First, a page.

An echocardiogram is basically a sonogram of the heart, but if you’re not a cardiologist, they can be tough to interpret. In this guide, however, we’ll give you some pointers.
Here’s a simple guide to echocardiogram interpretation.
Why Did You Have the Test?
It’s important to know why your doctor prescribed an echocardiogram in the first place. This helps when it comes to interpreting the echocardiogram reads, or echo reads.
Often, shortness of breath or chest pain leads your cardiologist to order the test. It can help diagnose heart issues without invasive techniques.
Some reasons you might have an echocardiogram:
- Enlarged heart or thickened walls
- Issues with the pumping action, valves or strength of the heart
- Damage from a heart attack or evidence of heart disease
- Heart defects
Let’s examine each of these issues in more detail.
An enlarged heart can be a sign of more serious diseases. During your echo, the doctor will measure the walls and chambers of your heart.
Your echo read will show the size of your left ventricle (LV), right ventricle (RV), left atria (LA), and right atria (RA). These are the four main chambers of the heart.
Sizes are usually recorded in millimeters. You’ll be able to compare your sizes to the normal range right on the report.
Pumping Action, Valves and Strength
An echocardiogram is a live picture of your heart at work. It’s a great way for your doctor to see how it’s functioning in real time.
Doctors use a value called ejection fraction or (EF) to determine how well the heart is pumping. This is often expressed as a percentage, with the normal range between 55%-70%.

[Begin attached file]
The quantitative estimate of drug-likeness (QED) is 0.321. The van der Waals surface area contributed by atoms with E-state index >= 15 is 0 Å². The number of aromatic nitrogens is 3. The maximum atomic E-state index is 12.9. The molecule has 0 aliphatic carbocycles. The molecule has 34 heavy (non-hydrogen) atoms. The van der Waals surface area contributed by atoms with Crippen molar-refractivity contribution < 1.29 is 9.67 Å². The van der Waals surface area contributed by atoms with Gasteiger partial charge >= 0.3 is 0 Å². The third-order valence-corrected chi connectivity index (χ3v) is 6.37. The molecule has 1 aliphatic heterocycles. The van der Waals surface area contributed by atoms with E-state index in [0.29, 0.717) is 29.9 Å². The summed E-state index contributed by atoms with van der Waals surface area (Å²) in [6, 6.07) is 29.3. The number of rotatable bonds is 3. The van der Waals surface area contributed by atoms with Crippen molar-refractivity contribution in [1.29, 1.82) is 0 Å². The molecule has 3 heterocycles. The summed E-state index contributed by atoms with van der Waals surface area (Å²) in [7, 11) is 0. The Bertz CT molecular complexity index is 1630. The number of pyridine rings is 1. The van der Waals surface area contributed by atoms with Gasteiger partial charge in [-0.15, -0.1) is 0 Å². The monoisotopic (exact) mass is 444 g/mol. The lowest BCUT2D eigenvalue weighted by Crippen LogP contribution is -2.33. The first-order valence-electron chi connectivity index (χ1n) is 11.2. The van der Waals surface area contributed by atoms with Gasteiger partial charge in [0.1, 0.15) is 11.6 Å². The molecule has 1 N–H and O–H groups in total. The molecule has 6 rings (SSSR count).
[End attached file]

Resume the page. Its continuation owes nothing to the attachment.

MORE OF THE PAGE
Low EF could mean issues with the valves or the pumping strength of the muscles.
Damage and Heart Disease
The doctor examines each section of your heart walls to see how they are working. If a part of your heart is not pumping at the same level as the rest, you could have heart damage from a heart attack.
It’s also a good way to see early warnings of heart disease.
They do this by measuring heart rate intervals. Intervals show up in milliseconds and you’ll be able to compare your results with normal levels.
Heart Defects With an Echocardiogram
Heart defects are generally diagnosed in infants and children, but can be found in adults too. Echos can even be done during pregnancy to check for fetal issues.
By checking size, pumping strength, and heart rate, your doctor can find defects. A heart defect can be a hole in a chamber or improper connections between the heart muscles and arteries.
Telecardiology and the Echocardiogram
One of the most exciting advances in cardiology is the rise of telecardiology. You can now receive and interpret your test results remotely, saving you a trip to the doctor’s office.
Certain studies, including the echo, stress echo or stress test, can all be sent to your mobile device.
Have it Checked Out
When in doubt, have it checked out. If you have any of the symptoms of heart trouble, see your cardiologist and ask for an echocardiogram. This includes chest pain, weakness, numbness, or shortness of breath.
Visit our blog to learn more about echo reads and telecardiology.